# NAG FL Interfaced02uaf (bvp_​ps_​lin_​coeffs)

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## 1Purpose

d02uaf obtains the Chebyshev coefficients of a function discretized on Chebyshev Gauss–Lobatto points. The set of discretization points on which the function is evaluated is usually obtained by a previous call to d02ucf.

## 2Specification

Fortran Interface
 Subroutine d02uaf ( n, f, c,
 Integer, Intent (In) :: n Integer, Intent (Inout) :: ifail Real (Kind=nag_wp), Intent (In) :: f(n+1) Real (Kind=nag_wp), Intent (Out) :: c(n+1)
#include <nag.h>
 void d02uaf_ (const Integer *n, const double f[], double c[], Integer *ifail)
The routine may be called by the names d02uaf or nagf_ode_bvp_ps_lin_coeffs.

## 3Description

d02uaf computes the coefficients ${c}_{\mathit{j}}$, for $\mathit{j}=1,2,\dots ,n+1$, of the interpolating Chebyshev series
 $12 c1 T0 (x¯) + c2 T1 (x¯) + c3T2 (x¯) +⋯+ cn+1 Tn (x¯) ,$
which interpolates the function $f\left(x\right)$ evaluated at the Chebyshev Gauss–Lobatto points
 $x¯r = - cos((r-1)π/n) , r=1,2,…,n+1 .$
Here ${T}_{j}\left(\overline{x}\right)$ denotes the Chebyshev polynomial of the first kind of degree $j$ with argument $\overline{x}$ defined on $\left[-1,1\right]$. In terms of your original variable, $x$ say, the input values at which the function values are to be provided are
 $xr = - 12 (b-a) cos(π(r-1)/n) + 1 2 (b+a) , r=1,2,…,n+1 , ​$
where $b$ and $a$ are respectively the upper and lower ends of the range of $x$ over which the function is required.

## 4References

Canuto C (1988) Spectral Methods in Fluid Dynamics 502 Springer
Canuto C, Hussaini M Y, Quarteroni A and Zang T A (2006) Spectral Methods: Fundamentals in Single Domains Springer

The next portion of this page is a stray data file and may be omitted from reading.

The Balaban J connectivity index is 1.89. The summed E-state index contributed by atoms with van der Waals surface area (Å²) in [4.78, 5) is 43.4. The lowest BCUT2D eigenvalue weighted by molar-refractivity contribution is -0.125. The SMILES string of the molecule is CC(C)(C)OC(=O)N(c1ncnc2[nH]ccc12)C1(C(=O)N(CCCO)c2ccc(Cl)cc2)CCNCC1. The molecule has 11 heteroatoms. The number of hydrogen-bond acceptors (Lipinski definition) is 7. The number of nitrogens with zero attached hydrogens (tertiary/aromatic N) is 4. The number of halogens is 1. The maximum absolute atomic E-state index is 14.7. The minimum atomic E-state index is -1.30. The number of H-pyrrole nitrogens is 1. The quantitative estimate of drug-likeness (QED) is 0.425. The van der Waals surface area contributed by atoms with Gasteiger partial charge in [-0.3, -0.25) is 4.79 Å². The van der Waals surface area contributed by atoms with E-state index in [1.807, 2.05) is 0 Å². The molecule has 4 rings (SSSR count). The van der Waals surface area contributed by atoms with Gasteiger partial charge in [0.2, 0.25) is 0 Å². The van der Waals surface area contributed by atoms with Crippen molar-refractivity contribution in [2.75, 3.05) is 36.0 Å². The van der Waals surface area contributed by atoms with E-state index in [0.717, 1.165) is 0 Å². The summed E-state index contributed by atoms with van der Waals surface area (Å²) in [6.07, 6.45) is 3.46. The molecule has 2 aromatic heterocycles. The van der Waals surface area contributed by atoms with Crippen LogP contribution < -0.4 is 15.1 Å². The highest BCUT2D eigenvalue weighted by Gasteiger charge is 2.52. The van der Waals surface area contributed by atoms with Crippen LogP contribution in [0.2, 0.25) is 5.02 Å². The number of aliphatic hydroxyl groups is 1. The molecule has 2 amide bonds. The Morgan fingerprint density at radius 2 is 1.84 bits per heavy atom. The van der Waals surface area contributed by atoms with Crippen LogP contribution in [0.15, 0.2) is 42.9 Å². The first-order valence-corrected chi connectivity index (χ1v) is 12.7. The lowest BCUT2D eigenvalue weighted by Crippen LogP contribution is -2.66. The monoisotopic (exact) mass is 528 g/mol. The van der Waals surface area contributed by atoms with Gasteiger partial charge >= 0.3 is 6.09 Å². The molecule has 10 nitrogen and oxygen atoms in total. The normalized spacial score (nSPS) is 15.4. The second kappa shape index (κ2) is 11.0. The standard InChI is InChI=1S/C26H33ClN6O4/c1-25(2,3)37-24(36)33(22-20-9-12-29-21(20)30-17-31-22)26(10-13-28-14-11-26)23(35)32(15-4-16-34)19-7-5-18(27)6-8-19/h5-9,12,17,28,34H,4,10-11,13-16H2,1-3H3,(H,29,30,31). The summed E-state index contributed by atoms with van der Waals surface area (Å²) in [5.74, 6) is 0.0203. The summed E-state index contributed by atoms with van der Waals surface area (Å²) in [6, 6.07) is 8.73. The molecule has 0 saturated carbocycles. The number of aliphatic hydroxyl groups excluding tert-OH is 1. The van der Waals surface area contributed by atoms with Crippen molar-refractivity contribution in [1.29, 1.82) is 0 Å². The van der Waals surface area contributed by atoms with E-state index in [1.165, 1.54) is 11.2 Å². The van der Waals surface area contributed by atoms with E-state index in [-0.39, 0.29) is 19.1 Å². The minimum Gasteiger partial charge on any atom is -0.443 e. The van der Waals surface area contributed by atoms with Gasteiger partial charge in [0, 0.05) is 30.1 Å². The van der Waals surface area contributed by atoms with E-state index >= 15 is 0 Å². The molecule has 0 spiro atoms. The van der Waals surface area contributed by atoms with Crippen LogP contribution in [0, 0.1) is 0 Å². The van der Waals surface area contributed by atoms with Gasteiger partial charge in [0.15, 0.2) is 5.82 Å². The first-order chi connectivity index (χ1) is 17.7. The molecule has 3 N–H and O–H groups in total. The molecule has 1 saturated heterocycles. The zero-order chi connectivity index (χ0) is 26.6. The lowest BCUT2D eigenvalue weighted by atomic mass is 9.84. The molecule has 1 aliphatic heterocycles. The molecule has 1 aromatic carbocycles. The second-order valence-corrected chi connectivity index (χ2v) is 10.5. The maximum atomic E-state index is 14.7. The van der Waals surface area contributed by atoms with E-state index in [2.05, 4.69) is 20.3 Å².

Trefethen L N (2000) Spectral Methods in MATLAB SIAM

## 5Arguments

1: $\mathbf{n}$Integer Input
On entry: $n$, where the number of grid points is $n+1$. This is also the largest order of Chebyshev polynomial in the Chebyshev series to be computed.
Constraint: ${\mathbf{n}}>0$ and n is even.
2: $\mathbf{f}\left({\mathbf{n}}+1\right)$Real (Kind=nag_wp) array Input
On entry: the function values $f\left({x}_{\mathit{r}}\right)$, for $\mathit{r}=1,2,\dots ,n+1$.
3: $\mathbf{c}\left({\mathbf{n}}+1\right)$Real (Kind=nag_wp) array Output
On exit: the Chebyshev coefficients, ${c}_{\mathit{j}}$, for $\mathit{j}=1,2,\dots ,n+1$.
4: $\mathbf{ifail}$Integer Input/Output
On entry: ifail must be set to $0$, $-1$ or $1$ to set behaviour on detection of an error; these values have no effect when no error is detected.
A value of $0$ causes the printing of an error message and program execution will be halted; otherwise program execution continues. A value of $-1$ means that an error message is printed while a value of $1$ means that it is not.
If halting is not appropriate, the value $-1$ or $1$ is recommended. If message printing is undesirable, then the value $1$ is recommended. Otherwise, the value $0$ is recommended. When the value $-\mathbf{1}$ or $\mathbf{1}$ is used it is essential to test the value of ifail on exit.
On exit: ${\mathbf{ifail}}={\mathbf{0}}$ unless the routine detects an error or a warning has been flagged (see Section 6).

## 6Error Indicators and Warnings

If on entry ${\mathbf{ifail}}=0$ or $-1$, explanatory error messages are output on the current error message unit (as defined by x04aaf).
Errors or warnings detected by the routine:
${\mathbf{ifail}}=1$
On entry, ${\mathbf{n}}=⟨\mathit{\text{value}}⟩$.
Constraint: ${\mathbf{n}}>1$.
On entry, ${\mathbf{n}}=⟨\mathit{\text{value}}⟩$.
Constraint: n is even.
${\mathbf{ifail}}=-99$
See Section 7 in the Introduction to the NAG Library FL Interface for further information.
${\mathbf{ifail}}=-399$
Your licence key may have expired or may not have been installed correctly.
See Section 8 in the Introduction to the NAG Library FL Interface for further information.
${\mathbf{ifail}}=-999$
Dynamic memory allocation failed.
See Section 9 in the Introduction to the NAG Library FL Interface for further information.

## 7Accuracy

The Chebyshev coefficients computed should be accurate to within a small multiple of machine precision.

## 8Parallelism and Performance

The number of operations is of the order $n\mathrm{log}\left(n\right)$ and the memory requirements are $\mathit{O}\left(n\right)$; thus the computation remains efficient and practical for very fine discretizations (very large values of $n$).